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Glibc 2.1.1 notes....

Below is part of a reply from Joel Klecker that I got about the big
changes in glibc 2.1.x.  This should help all of us determine if/why a
package needs to be recompiled.  It should also give everyone interested a
bit of insight as to what we've had to contend with and why it took a bit
longer than expected :-)

----- Forwarded message -----

Basically the issue with glibc 2.1 and other libraries is 
incompatible changes in libio, symbol versioning is unable to help 
with this because it is the structure of FILE that changed.
In libstdc++'s case, its ABI changed due to the LFS (Large File 
Summit) support in glibc 2.1 (though the libio issue would bite it as 
well, if there weren't the LFS issue).
In the case of the libraries affected by the libio change, things 
only break when trying to link new programs against an old library, 
i.e. the resulting executable segfaults immediately at startup.

A source compatibility issue that the glibc FAQ doesn't touch on is 
programs that detect utmpx.h and assume it is the same as the one in 
Solaris, though I have looked at what UNIX98 specifies 
(http://www.opengroup.org/onlinepubs/7908799/xsh/utmpx.h.html) for 
utmpx.h and glibc conforms with that.

Here are a few FAQ entries of interest (note that the sparc and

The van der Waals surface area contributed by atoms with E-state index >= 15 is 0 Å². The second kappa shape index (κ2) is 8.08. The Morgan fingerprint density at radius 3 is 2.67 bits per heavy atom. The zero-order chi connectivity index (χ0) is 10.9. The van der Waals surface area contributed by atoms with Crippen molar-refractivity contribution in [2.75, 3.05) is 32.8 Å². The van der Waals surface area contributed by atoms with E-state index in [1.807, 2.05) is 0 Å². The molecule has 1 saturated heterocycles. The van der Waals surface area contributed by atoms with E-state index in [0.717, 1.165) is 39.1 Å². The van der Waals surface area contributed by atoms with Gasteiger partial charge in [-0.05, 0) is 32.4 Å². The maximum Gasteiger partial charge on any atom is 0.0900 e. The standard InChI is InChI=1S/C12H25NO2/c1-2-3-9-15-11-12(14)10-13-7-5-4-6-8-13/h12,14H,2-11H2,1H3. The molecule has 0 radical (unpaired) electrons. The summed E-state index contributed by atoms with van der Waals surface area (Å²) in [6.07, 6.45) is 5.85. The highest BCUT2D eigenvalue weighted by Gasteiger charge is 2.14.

powerpc ports have addressed most of the source compatibility issues, 
though in a lot of cases, the fixes have not been applied by the 
maintainer yet):

2.27.   What needs to be recompiled when upgrading from glibc 2.0 to glibc

{AJ,CG} If you just upgrade the glibc from 2.0.x (x <= 7) to 2.1, binaries
that have been linked against glibc 2.0 will continue to work.

If you compile your own binaries against glibc 2.1, you also need to
recompile some other libraries.  The problem is that libio had to be
changed and therefore libraries that are based or depend on the libio
of glibc, e.g. ncurses or slang, need to be recompiled.  If you
experience strange segmentation faults in your programs linked against
glibc 2.1, you might need to recompile your libraries.

Another problem is that older binaries that were linked statically against
glibc 2.0 will reference the older nss modules (libnss_files.so.1 instead of
libnss_files.so.2), so don't remove them.  Also, the old glibc-2.0 compiled
static libraries (libfoo.a) which happen to depend on the older libio
behavior will be broken by the glibc 2.1 upgrade.  We plan to produce a
compatibility library that people will be able to link in if they want
to compile a static library generated against glibc 2.0 into a program
on a glibc 2.1 system.  You just add -lcompat and you should be fine.

The glibc-compat add-on will provide the libcompat.a library, the older
nss modules, and a few other files.  Together, they should make it
possible to do development with old static libraries on a glibc 2.1
system.  This add-on is still in development.  You can get it from
but please keep in mind that it is experimental.

3.8.    I've got errors compiling code that uses certain string
        functions.  Why?

{AJ} glibc 2.1 has special string functions that are faster than the normal
library functions.  Some of the functions are additionally implemented as
inline functions and others as macros.  This might lead to problems with